Sunday, April 27, 2008

Artifact with Hellenistic influence discovered at Sassanid city


Another artifact rescued from dam construction in Iran:

"A team of archaeologists working at the ruins of a Sassanid city in southern Iran’s Fars Province has recently discovered an artifact bearing some traces of the Hellenistic artistic style.

The artifact bears images of two faces looking in the opposite direction engraved on a flat piece of ivory, the Persian service of CHN reported on Monday.

It is only the second time such an artifact has been found at an ancient site in Iran.

"The influence of Hellenistic art is clearly observed in the appearance of the eyes of the faces," team director Alireza Jafari-Zand said.

The artifact is estimated to date back to a period between 200 BC and 200 CE when local states, which were concurrent with the Parthian Empire, appeared to rule the region after the Seleucids, he explained.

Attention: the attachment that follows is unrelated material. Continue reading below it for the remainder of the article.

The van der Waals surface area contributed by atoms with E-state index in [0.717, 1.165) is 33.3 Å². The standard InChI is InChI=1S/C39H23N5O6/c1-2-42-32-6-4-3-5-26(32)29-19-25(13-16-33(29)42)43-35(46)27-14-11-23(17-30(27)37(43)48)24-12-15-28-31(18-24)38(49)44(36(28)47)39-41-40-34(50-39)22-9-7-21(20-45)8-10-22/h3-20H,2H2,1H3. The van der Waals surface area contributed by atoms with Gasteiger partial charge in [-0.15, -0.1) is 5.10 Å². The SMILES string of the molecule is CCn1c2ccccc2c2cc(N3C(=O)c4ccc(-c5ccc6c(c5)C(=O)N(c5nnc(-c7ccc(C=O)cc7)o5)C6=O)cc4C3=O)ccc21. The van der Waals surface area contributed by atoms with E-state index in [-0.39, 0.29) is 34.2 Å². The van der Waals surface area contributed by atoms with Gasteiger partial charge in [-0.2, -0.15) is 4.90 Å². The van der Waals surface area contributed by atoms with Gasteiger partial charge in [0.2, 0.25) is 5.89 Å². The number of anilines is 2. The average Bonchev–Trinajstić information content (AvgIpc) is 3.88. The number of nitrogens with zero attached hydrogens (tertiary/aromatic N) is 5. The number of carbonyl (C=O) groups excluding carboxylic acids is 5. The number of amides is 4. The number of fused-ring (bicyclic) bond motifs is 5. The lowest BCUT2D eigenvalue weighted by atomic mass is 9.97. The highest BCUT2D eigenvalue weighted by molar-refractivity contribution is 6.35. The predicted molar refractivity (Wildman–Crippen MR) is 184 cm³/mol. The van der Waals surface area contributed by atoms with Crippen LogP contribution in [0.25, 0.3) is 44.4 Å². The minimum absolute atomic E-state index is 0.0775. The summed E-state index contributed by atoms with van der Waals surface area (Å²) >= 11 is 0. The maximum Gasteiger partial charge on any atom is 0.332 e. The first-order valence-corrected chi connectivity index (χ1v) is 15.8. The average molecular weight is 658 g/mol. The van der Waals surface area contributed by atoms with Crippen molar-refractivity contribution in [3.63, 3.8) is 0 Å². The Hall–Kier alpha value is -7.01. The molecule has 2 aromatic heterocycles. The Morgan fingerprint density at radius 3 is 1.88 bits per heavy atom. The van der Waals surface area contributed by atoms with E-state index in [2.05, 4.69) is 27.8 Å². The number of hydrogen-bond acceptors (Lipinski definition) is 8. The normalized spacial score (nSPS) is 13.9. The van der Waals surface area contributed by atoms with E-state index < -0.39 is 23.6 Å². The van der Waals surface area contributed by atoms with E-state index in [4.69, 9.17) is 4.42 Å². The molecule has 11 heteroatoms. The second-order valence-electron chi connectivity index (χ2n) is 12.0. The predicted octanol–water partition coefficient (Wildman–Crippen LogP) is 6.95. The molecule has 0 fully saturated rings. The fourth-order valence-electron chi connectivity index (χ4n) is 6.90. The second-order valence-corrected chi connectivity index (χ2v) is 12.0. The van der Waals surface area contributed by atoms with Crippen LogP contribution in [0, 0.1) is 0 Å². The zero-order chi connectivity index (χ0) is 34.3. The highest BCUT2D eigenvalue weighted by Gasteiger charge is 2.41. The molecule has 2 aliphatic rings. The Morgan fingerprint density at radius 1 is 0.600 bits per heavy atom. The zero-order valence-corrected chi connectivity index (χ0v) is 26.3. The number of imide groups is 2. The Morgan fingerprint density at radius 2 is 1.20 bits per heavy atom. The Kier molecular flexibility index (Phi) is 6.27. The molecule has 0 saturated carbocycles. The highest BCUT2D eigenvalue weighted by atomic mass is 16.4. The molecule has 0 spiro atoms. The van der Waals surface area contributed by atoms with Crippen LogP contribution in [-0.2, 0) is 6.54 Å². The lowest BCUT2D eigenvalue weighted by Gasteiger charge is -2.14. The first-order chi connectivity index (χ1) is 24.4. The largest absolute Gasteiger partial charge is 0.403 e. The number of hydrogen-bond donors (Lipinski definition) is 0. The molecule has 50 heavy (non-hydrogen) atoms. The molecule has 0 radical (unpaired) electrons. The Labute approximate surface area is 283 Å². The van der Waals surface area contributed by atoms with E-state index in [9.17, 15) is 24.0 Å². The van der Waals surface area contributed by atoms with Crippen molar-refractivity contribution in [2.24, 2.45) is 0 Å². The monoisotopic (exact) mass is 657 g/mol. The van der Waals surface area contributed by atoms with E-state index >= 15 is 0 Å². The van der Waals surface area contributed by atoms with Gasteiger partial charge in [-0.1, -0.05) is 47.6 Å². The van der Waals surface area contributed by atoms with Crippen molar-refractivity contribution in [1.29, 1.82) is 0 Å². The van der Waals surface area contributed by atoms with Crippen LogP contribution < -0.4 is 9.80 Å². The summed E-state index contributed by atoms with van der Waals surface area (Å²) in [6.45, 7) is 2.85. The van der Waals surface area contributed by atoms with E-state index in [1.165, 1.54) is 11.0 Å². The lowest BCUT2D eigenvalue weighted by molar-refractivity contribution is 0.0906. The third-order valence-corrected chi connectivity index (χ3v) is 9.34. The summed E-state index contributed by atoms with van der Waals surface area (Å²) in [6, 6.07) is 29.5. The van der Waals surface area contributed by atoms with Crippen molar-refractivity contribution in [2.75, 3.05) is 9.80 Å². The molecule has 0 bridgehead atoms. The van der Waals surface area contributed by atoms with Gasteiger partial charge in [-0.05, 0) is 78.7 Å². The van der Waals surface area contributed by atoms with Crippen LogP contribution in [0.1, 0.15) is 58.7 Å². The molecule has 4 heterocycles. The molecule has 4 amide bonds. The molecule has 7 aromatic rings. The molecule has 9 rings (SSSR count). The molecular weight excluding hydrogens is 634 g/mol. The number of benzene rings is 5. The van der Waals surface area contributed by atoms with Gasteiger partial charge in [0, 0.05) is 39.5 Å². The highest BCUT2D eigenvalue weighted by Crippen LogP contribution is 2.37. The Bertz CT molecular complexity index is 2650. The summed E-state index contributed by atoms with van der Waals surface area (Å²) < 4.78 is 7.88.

A similar artifact had been identified by a foreign archaeologist at an ancient site in the Izeh region of Khuzestan Province about 70 years ago.

The 360-hectare city contains ruins of structures from the Parthian and the Sasanian dynasty eras as well as the post-Sasanian period.

The Sasanian city located behind the Salman-e Farsi Dam, and will be completely destroyed when the dam authorities complete the inundation process."